Without hormones, menopause symptoms return

Many women who stop taking hormone replacement therapy experience a recurrence of menopausal symptoms, but tapering off the drugs or drinking fluids may ease their suffering, a new survey has found.

The hot flashes, mood swings and stiffness associated with menopause recurred in 55 percent of the women who stopped taking hormone replacement therapy in a large trial. Another 21 percent of women taking a placebo reported their symptoms returned.

The Women’s Health Initiative trial was halted prematurely in 2002 when researchers discovered the therapy increased women’s risks of breast cancer, Heart disease and Stroke.

Many women in the study who had been taking hormones abruptly stopped taking them, offering researchers a first-time look at how coming off therapy affected women’s health.

Younger women taking hormones, usually a combination of estrogen and progestin, were more likely to have symptoms recur than older women, said the study by University of Massachusetts researcher Dr. Judith Ockene.

Since the study’s findings became known, women who still want hormones to relieve their symptoms are counseled to take the drugs at the lowest possible dose for the shortest possible time, according to the report published in the Journal of the American Medical Association.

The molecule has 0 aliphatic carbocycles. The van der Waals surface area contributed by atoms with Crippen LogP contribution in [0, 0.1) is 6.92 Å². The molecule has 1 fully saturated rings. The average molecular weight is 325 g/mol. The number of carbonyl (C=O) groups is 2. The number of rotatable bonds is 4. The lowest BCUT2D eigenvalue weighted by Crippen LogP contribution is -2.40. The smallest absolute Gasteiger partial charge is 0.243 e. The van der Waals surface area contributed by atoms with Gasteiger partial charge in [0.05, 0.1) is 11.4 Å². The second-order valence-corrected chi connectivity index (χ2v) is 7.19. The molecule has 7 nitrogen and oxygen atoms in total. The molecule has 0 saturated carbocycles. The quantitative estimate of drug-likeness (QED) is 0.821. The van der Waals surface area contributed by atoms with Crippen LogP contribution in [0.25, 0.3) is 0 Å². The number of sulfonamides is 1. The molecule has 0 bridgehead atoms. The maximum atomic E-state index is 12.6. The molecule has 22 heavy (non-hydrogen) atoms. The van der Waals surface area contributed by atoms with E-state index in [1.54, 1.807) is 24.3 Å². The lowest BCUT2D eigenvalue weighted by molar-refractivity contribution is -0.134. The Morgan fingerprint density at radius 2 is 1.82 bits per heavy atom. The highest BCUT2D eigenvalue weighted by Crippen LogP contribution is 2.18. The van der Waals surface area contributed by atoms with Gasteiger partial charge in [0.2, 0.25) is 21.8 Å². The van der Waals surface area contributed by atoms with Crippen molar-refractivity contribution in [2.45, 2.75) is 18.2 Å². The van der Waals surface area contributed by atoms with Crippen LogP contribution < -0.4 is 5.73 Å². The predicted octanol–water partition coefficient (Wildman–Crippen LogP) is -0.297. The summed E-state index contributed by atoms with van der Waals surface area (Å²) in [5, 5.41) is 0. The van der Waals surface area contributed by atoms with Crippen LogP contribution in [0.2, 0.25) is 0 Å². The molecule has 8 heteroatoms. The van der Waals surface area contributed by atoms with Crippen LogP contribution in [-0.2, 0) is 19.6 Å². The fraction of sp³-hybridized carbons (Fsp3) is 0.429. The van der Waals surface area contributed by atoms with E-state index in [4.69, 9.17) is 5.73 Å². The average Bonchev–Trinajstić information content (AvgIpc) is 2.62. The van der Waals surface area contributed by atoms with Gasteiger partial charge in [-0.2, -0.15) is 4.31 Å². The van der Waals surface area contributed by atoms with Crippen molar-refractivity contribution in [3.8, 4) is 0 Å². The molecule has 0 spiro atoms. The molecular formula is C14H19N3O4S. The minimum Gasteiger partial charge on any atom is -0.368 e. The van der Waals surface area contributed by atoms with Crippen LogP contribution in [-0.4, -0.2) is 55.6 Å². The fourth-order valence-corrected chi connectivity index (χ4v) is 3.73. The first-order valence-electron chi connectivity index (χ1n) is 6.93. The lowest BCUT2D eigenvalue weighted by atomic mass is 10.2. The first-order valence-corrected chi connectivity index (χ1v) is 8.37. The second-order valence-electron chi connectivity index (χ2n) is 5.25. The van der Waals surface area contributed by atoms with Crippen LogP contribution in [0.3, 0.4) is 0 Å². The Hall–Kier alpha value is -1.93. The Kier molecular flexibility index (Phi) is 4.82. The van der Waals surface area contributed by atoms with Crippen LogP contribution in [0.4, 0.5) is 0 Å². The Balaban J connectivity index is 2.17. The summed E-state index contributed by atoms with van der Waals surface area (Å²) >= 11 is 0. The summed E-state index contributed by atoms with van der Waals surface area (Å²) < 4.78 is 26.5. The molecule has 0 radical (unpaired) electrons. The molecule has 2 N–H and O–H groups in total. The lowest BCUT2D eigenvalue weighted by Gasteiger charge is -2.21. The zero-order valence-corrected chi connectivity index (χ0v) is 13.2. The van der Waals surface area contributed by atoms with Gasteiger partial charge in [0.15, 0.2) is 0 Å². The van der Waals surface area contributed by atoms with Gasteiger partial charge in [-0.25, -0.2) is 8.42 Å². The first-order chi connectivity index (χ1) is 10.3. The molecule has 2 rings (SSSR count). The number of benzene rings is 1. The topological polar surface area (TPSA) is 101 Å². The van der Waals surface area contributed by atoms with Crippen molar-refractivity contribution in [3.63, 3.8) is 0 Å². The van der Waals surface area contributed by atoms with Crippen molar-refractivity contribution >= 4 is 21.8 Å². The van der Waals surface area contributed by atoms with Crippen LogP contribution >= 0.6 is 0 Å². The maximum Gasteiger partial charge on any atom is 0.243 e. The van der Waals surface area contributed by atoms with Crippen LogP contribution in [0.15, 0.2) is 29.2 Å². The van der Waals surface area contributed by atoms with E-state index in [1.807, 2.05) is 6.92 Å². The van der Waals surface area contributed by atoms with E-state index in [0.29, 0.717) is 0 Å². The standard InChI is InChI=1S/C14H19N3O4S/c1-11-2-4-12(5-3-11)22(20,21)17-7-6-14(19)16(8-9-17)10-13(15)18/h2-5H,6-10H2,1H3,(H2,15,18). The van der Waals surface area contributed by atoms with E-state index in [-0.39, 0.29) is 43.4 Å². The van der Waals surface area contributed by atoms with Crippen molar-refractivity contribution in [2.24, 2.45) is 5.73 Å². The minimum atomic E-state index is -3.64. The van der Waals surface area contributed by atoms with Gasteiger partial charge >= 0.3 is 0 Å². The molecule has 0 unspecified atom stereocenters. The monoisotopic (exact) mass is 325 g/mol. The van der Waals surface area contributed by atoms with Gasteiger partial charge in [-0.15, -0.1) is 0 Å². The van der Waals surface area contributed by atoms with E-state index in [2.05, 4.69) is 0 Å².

“Now women are learning that their symptoms might return, even after using these hormones for more than five years,” said Sherry Sherman of the Geriatrics and Clinical Gerontology Program at the National Institute on Aging.

An estimated 2 million American women go through menopause each year.

Four out of five women in the study found some relief from symptoms by using other methods like drinking lots of fluids, the report said.

Another approach might be to wean patients off hormone therapy.

“When it is time to consider discontinuing hormone therapy, gradual tapering off the dose would be a logical clinical strategy arising from these new observations,” Dr. Diana Petitti of Kaiser Permanente Southern California wrote in an accompanying editorial in the journal.

Provided by ArmMed Media
Revision date: July 8, 2011
Last revised: by David A. Scott, M.D.